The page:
Tuesday, January 17, 2017    

Prime Minister Andrew Holness.(File Photo)

Dear Editor, Generation 2000, the young professional affiliate of the Jamaica Labour Party, commends the Andrew Holness Administration for not accepting the ‘UK prison deal’ as such a deal would likely mean higher taxes for Jamaicans. The agreement that the previous Government was attempting to get into would mean Jamaicans would likely have to pay higher taxes, as the UK was only funding 40 per cent of any such project. That means the Government would have to find an additional $6 ... Read More

Change criminal laws, not commish!

Tuesday, January 17, 2017    

Acting Police Commissioner Novelette Grant speaking at a news conference at police headquarters in Kingston yesterday.(Bryan Cummings)

Dear Editor, Here we go again, once more around the mulberry bush. Yet another commissioner of police has quit; yet more irrational calls for yet another national security minister to resign. When are we going to conclude that the problems do not lie with who holds these two positions? Jamaica Observer columnist Christopher Burns, in his The Agenda column in the Sunday Observer of January 14, 2017 notes that “desperate times calls for desperate measures”, which supports Gleaner ... Read More

Impressed with police interaction

Tuesday, January 17, 2017    

Cop

Dear Editor, ?When bad things happen we jump to complain, but when good things happen, no one sings praises. Today I would like to change that by praising the police for their conduct and demeanour in my latest interaction with them. Last night, while driving along Constant Spring Road ?in the direction of Mary Brown’s Corner (Rich?ie B’ gas station), I was stopped by two police officers for a routine spot check. One officer approached my vehicle, and I was astonished by the way ... Read More

Police building confidence

Tuesday, January 17, 2017    

Cop

Dear Editor, Last Wednesday and Friday I had two pleasant and encouraging experiences involving members of the Jamaica Constabulary Force (JCF). On both occasions, the police were conducting vehicular spot checks. The first experience was in Darliston, Westmoreland, and the second was in the vicinity of Salem, St Ann. I was encouraged by the politeness with which the JCF members conducted themselves in both instances. I was greeted with: “Good afternoon, Sir,” and then told the re ... Read More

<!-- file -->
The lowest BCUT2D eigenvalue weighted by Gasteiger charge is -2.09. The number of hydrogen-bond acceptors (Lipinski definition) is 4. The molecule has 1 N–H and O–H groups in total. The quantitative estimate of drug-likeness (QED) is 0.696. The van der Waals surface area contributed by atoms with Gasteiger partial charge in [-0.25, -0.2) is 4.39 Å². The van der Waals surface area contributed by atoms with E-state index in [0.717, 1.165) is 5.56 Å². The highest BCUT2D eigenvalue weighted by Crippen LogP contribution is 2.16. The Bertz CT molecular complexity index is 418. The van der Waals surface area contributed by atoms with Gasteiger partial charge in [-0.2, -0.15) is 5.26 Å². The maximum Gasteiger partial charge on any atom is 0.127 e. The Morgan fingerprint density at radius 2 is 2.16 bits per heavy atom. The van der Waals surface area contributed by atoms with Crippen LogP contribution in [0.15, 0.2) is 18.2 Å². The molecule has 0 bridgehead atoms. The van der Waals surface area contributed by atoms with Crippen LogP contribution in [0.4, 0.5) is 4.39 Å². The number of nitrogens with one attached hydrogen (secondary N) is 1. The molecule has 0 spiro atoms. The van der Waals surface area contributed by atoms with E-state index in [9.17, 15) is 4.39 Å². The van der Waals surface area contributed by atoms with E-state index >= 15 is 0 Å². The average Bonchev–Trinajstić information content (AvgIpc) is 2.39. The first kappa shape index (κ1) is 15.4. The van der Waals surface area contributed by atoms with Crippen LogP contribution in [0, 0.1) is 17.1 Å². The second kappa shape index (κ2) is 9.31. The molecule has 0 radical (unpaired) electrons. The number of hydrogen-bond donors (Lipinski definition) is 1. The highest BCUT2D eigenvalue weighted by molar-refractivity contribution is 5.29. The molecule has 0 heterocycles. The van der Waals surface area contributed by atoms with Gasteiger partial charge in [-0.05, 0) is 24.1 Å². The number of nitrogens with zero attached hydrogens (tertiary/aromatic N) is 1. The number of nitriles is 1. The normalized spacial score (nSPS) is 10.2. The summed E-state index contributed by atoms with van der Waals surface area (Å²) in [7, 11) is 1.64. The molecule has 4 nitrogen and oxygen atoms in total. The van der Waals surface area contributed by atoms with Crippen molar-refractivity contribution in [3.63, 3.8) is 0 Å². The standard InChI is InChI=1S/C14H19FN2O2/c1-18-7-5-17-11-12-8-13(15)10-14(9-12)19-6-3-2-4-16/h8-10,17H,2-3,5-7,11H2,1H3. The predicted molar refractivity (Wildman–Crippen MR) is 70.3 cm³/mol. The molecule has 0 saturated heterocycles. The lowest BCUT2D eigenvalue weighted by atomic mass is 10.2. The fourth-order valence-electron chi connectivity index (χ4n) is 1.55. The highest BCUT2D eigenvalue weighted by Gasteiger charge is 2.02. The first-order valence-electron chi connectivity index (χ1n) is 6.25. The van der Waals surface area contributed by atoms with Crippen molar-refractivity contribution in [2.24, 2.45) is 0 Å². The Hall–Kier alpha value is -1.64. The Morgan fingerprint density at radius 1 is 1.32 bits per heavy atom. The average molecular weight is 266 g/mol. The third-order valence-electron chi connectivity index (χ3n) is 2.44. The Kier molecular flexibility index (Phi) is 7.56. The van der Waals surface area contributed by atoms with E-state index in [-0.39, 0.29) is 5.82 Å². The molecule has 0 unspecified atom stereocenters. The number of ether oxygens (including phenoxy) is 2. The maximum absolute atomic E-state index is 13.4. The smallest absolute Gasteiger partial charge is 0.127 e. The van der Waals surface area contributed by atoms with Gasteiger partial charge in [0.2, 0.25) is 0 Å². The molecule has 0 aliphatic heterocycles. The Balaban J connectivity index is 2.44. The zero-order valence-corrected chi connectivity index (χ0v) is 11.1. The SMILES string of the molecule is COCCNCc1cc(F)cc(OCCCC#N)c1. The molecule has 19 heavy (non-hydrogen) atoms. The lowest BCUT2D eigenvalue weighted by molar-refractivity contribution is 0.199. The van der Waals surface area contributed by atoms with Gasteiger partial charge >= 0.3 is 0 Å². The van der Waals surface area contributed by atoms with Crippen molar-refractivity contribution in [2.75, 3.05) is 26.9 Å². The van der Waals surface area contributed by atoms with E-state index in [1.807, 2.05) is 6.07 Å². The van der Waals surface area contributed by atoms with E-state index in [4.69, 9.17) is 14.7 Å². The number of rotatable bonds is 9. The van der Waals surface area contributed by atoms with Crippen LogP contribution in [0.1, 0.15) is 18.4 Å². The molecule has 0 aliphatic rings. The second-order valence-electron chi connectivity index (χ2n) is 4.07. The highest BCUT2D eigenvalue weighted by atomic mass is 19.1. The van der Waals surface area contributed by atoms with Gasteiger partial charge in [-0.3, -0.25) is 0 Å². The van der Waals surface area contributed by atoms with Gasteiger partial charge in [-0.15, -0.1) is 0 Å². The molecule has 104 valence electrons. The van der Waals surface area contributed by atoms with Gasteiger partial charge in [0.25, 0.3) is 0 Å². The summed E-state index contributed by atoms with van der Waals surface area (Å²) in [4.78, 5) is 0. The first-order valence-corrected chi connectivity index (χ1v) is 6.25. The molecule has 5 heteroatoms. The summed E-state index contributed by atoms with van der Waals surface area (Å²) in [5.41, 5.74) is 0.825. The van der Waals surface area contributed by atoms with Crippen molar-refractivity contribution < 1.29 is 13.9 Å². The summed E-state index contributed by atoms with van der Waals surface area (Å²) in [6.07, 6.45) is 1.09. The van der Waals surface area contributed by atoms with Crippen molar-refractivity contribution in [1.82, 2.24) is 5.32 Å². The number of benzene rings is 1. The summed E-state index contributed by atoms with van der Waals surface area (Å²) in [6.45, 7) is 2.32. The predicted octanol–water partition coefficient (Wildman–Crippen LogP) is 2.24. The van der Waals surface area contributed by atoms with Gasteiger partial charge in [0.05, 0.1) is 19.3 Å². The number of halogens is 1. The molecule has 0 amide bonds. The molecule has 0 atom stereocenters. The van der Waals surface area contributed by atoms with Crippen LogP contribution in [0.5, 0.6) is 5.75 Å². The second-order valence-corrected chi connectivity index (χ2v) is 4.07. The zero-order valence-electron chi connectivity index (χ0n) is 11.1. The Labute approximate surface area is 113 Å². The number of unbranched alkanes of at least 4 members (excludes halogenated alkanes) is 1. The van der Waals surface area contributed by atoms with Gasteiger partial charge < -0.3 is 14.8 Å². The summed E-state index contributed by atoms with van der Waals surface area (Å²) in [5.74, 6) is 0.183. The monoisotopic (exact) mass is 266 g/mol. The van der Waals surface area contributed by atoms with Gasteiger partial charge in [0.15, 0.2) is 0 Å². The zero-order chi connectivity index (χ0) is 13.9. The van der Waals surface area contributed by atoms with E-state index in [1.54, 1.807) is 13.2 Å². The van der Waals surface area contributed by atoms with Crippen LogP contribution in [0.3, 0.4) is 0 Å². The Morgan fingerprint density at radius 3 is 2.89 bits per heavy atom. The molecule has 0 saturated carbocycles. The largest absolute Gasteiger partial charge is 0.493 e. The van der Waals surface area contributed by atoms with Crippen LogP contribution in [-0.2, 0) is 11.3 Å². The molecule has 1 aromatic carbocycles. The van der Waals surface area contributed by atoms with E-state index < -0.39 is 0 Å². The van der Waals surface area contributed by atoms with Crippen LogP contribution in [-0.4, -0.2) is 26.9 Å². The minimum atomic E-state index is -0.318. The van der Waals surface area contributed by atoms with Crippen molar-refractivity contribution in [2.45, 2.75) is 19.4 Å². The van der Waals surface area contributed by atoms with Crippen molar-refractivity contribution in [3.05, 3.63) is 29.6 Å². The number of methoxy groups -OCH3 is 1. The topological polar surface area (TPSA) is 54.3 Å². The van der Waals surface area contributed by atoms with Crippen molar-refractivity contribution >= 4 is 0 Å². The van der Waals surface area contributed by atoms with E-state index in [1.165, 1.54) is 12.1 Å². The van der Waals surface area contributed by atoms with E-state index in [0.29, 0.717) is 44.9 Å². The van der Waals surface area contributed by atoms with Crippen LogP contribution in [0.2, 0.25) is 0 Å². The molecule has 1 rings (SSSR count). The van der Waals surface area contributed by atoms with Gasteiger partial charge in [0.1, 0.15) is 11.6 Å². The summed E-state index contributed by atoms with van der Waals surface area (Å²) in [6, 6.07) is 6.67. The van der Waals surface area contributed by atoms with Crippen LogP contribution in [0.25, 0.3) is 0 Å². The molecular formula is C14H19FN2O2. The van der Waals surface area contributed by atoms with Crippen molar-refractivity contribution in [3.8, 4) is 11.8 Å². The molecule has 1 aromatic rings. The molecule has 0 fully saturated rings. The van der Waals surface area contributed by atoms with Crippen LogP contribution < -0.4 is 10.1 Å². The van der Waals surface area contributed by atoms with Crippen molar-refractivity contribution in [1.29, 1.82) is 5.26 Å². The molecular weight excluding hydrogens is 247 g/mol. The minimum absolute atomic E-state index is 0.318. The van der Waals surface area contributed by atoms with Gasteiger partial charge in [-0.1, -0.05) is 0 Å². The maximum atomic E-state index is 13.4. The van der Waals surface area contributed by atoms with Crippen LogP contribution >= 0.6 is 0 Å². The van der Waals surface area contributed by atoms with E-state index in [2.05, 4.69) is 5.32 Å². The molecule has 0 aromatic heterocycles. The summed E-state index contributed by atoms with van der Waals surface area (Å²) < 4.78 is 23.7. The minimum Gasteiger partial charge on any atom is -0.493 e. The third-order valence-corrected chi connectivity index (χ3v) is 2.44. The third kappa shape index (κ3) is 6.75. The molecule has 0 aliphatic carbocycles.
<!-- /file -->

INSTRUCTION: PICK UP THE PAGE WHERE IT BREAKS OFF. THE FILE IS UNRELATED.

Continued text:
I cried, I cry

Tuesday, January 17, 2017    

Child abuse

Dear Editor, Today I cried. I cried for those suffering immeasurable pain from oppression, sexual violence, and other forms of abuse in our beloved Jamaica. I cried and hyperventilated and even cursed because I am just sick and tired of the suffering that so many of our people go through every day. We must believe that the violence which prevails in this country has an expiry date. We must believe that gender-based violence against women and girls can become a thing of the past. We must, of ne ... Read More

Engendering hope for the new year

Monday, January 16, 2017    

Anthropologist Herbert Gayle works on his computer in his office at the University of the West Indies, Mona.

Dear Editor, In recent weeks, some prominence has been afforded Horace Levy’s plea for “another policy” in challenging the crime monster in western Jamaica. Levy has spent the last decade and a half working with the Peace Management Initiative (PMI), and he knows first-hand what can be achieved when unattached inner-city youth are engaged in ways that enable them to feel they belong to a wider cause. No one is likely to make a sacrifice or change a given lifestyle for the ben ... Read More